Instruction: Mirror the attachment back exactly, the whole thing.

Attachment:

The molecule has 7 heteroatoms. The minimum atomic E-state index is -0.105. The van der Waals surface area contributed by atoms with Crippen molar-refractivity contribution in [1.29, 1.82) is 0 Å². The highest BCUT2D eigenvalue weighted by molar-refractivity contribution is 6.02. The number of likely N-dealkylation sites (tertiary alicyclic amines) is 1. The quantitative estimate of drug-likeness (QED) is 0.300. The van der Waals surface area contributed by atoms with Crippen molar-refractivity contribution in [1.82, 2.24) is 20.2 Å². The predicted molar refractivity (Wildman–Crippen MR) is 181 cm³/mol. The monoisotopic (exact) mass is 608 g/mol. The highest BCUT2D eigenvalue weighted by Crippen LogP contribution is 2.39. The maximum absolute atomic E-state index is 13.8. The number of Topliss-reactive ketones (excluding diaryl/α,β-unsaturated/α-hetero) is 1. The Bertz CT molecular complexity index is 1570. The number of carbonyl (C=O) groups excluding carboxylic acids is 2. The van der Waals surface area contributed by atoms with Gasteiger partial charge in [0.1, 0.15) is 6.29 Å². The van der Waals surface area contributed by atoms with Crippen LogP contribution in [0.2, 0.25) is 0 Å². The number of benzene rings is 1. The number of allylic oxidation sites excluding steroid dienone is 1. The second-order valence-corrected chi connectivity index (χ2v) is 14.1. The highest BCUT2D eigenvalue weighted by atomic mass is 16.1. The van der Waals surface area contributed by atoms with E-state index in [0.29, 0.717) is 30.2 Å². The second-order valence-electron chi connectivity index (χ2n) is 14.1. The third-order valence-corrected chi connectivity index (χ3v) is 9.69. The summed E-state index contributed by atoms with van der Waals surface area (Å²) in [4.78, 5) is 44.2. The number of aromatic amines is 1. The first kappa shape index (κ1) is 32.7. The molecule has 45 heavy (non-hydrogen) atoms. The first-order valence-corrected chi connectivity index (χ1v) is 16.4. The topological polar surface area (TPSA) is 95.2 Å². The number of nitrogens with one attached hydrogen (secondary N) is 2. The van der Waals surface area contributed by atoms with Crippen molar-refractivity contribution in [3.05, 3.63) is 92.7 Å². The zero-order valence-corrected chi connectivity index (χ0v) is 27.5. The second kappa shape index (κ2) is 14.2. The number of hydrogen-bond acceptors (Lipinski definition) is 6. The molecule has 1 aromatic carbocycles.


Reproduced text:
The molecule has 7 heteroatoms. The minimum atomic E-state index is -0.105. The van der Waals surface area contributed by atoms with Crippen molar-refractivity contribution in [1.29, 1.82) is 0 Å². The highest BCUT2D eigenvalue weighted by molar-refractivity contribution is 6.02. The number of likely N-dealkylation sites (tertiary alicyclic amines) is 1. The quantitative estimate of drug-likeness (QED) is 0.300. The van der Waals surface area contributed by atoms with Crippen molar-refractivity contribution in [1.82, 2.24) is 20.2 Å². The predicted molar refractivity (Wildman–Crippen MR) is 181 cm³/mol. The monoisotopic (exact) mass is 608 g/mol. The highest BCUT2D eigenvalue weighted by Crippen LogP contribution is 2.39. The maximum absolute atomic E-state index is 13.8. The number of Topliss-reactive ketones (excluding diaryl/α,β-unsaturated/α-hetero) is 1. The Bertz CT molecular complexity index is 1570. The number of carbonyl (C=O) groups excluding carboxylic acids is 2. The van der Waals surface area contributed by atoms with Gasteiger partial charge in [0.1, 0.15) is 6.29 Å². The van der Waals surface area contributed by atoms with Crippen LogP contribution in [0.2, 0.25) is 0 Å². The number of benzene rings is 1. The number of allylic oxidation sites excluding steroid dienone is 1. The second-order valence-corrected chi connectivity index (χ2v) is 14.1. The highest BCUT2D eigenvalue weighted by atomic mass is 16.1. The van der Waals surface area contributed by atoms with E-state index in [0.29, 0.717) is 30.2 Å². The second-order valence-electron chi connectivity index (χ2n) is 14.1. The third-order valence-corrected chi connectivity index (χ3v) is 9.69. The summed E-state index contributed by atoms with van der Waals surface area (Å²) in [4.78, 5) is 44.2. The number of aromatic amines is 1. The first kappa shape index (κ1) is 32.7. The molecule has 45 heavy (non-hydrogen) atoms. The first-order valence-corrected chi connectivity index (χ1v) is 16.4. The topological polar surface area (TPSA) is 95.2 Å². The number of nitrogens with one attached hydrogen (secondary N) is 2. The van der Waals surface area contributed by atoms with Crippen molar-refractivity contribution in [3.05, 3.63) is 92.7 Å². The zero-order valence-corrected chi connectivity index (χ0v) is 27.5. The second kappa shape index (κ2) is 14.2. The number of hydrogen-bond acceptors (Lipinski definition) is 6. The molecule has 1 aromatic carbocycles.